GHSA Board of Trustees meeting
Caption
The GHSA Board of Trustees Meets to discuss the upcoming Fall sports schedule at the GHSA Headquarters in Thomaston, GA on July 20, 2020
Credit: GPB/Wesley Nichols

The Georgia High School Association on Monday voted unanimously to delay the start of football season by two weeks due to ongoing concerns over the coronavirus pandemic. The Board of Trustees voted 12-0 to push the start of the season from Aug. 21 to Sept. 4.

Conditioning will begin July 27 and full practices will start Aug. 1 as scheduled. GHSA President Glenn White confirmed that all 10 regular season football games will be played over a 12-week period and all five rounds of the playoffs will be played. 

Steven Craft, the Fulton County athletic director and GHSA executive committee member, said it was important for everyone to play a full non-region schedule for many reasons, including monetary issues and rivalries. 

"Everybody in that room made a commitment for a full schedule and a full playoffs so, then, the reality of this is that it does bump us in to the holiday break," said Craft. "Dr. Hines and his staff will all work together to finalize what that will look like." 

White told GPB the championship games will be delayed, likely played between Christmas and New Year's Day, but they will look at issues such as stadium availability at Georgia State among several factors. 

All other fall sports, including cross country, cheerleading, volleyball, fast pitch softball, and volleyball, will begin their seasons as scheduled on the GHSA calendar. Full practices will begin as scheduled on August 1 for those sports as well.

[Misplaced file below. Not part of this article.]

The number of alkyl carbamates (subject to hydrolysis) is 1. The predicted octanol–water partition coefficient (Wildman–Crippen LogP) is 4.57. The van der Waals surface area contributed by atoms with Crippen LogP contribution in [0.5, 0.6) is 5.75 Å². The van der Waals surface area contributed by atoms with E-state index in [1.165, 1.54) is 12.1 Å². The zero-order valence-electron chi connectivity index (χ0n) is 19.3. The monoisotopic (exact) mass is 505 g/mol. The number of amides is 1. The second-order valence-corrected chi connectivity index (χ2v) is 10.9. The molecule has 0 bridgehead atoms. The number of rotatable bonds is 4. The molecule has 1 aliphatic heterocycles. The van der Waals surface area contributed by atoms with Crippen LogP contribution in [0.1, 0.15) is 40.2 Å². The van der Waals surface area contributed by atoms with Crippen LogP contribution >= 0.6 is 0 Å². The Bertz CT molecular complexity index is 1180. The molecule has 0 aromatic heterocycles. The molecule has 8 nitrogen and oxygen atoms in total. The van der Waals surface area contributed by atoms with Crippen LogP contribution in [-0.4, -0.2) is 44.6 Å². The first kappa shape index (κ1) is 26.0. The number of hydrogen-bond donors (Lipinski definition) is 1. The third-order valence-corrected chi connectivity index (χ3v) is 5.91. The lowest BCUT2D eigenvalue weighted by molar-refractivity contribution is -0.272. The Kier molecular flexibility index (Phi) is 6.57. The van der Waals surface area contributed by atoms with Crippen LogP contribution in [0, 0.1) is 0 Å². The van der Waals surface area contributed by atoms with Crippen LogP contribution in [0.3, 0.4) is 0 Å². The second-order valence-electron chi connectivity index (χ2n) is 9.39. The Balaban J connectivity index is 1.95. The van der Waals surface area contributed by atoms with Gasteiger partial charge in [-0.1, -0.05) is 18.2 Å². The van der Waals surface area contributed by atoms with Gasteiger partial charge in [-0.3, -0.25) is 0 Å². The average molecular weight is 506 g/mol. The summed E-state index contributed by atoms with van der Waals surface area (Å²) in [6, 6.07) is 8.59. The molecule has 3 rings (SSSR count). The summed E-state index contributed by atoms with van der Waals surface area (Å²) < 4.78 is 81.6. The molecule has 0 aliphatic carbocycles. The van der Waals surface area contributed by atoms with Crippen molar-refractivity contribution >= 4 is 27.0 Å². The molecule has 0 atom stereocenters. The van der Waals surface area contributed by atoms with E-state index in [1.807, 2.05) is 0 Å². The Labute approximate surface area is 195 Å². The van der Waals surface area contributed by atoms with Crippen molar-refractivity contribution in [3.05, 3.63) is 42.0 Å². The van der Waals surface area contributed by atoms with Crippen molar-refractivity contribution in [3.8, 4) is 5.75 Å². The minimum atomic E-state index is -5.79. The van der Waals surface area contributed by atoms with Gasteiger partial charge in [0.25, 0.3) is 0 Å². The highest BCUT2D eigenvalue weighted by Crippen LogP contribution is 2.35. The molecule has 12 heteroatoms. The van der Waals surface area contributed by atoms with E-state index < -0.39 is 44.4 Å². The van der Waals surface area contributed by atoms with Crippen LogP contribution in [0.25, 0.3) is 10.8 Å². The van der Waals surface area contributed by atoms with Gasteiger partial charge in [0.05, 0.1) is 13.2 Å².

The decision to delay the football season came after much debate at Monday's meeting in Thomaston. Walton High School parent, Amy Henry, told the board the importance of sports to the kids in high school outweighed the risks associated with COVID-19.

Craft added that it was clear that everyone wanted to play the fall schedule, but that a push-back of two weeks might be best for several school systems. Concerns were raised that Atlanta Public Schools might cancel fall sports completely if the season was not pushed back two weeks. 

"This is an unprecedented, unique situation," said White. "I really am proud of the whole group because what we focused on was what was best for the whole state of Georgia to make not just football happen, but all of our sports for our young people for this fall. And we all worked together; at times, we disagreed. But, in the end, we all agreed on what to do as far as providing sports for the fall and I'm very happy with that."

The GHSA Sports Medicine Advisory Committee (SMAC) is scheduled to meet this Wednesday to further discuss health guidelines related to the pandemic.